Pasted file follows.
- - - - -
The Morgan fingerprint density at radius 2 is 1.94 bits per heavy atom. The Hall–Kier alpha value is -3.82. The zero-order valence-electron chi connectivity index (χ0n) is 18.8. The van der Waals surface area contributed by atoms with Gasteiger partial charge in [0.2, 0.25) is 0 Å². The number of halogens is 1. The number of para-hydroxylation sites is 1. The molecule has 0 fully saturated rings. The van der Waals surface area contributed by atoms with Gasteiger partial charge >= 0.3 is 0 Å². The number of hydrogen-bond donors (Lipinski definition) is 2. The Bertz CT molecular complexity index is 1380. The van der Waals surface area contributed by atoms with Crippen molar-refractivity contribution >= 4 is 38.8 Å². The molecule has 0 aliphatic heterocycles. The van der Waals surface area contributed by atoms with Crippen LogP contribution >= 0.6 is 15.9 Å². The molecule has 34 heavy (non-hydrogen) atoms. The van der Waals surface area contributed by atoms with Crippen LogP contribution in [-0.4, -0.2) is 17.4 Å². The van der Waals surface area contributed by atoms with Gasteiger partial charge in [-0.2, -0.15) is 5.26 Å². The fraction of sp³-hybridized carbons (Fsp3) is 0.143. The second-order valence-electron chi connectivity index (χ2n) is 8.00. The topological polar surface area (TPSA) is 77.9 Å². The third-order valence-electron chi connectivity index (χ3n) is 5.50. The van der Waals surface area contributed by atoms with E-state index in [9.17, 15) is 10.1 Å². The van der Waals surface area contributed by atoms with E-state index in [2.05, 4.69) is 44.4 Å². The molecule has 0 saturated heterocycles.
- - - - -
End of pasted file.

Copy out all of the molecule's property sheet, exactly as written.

The Morgan fingerprint density at radius 2 is 1.94 bits per heavy atom. The Hall–Kier alpha value is -3.82. The zero-order valence-electron chi connectivity index (χ0n) is 18.8. The van der Waals surface area contributed by atoms with Gasteiger partial charge in [0.2, 0.25) is 0 Å². The number of halogens is 1. The number of para-hydroxylation sites is 1. The molecule has 0 fully saturated rings. The van der Waals surface area contributed by atoms with Gasteiger partial charge >= 0.3 is 0 Å². The number of hydrogen-bond donors (Lipinski definition) is 2. The Bertz CT molecular complexity index is 1380. The van der Waals surface area contributed by atoms with Crippen molar-refractivity contribution >= 4 is 38.8 Å². The molecule has 0 aliphatic heterocycles. The van der Waals surface area contributed by atoms with Crippen LogP contribution >= 0.6 is 15.9 Å². The molecule has 34 heavy (non-hydrogen) atoms. The van der Waals surface area contributed by atoms with Crippen LogP contribution in [-0.4, -0.2) is 17.4 Å². The van der Waals surface area contributed by atoms with Gasteiger partial charge in [-0.2, -0.15) is 5.26 Å². The fraction of sp³-hybridized carbons (Fsp3) is 0.143. The second-order valence-electron chi connectivity index (χ2n) is 8.00. The topological polar surface area (TPSA) is 77.9 Å². The third-order valence-electron chi connectivity index (χ3n) is 5.50. The van der Waals surface area contributed by atoms with E-state index in [9.17, 15) is 10.1 Å². The van der Waals surface area contributed by atoms with E-state index in [2.05, 4.69) is 44.4 Å². The molecule has 0 saturated heterocycles.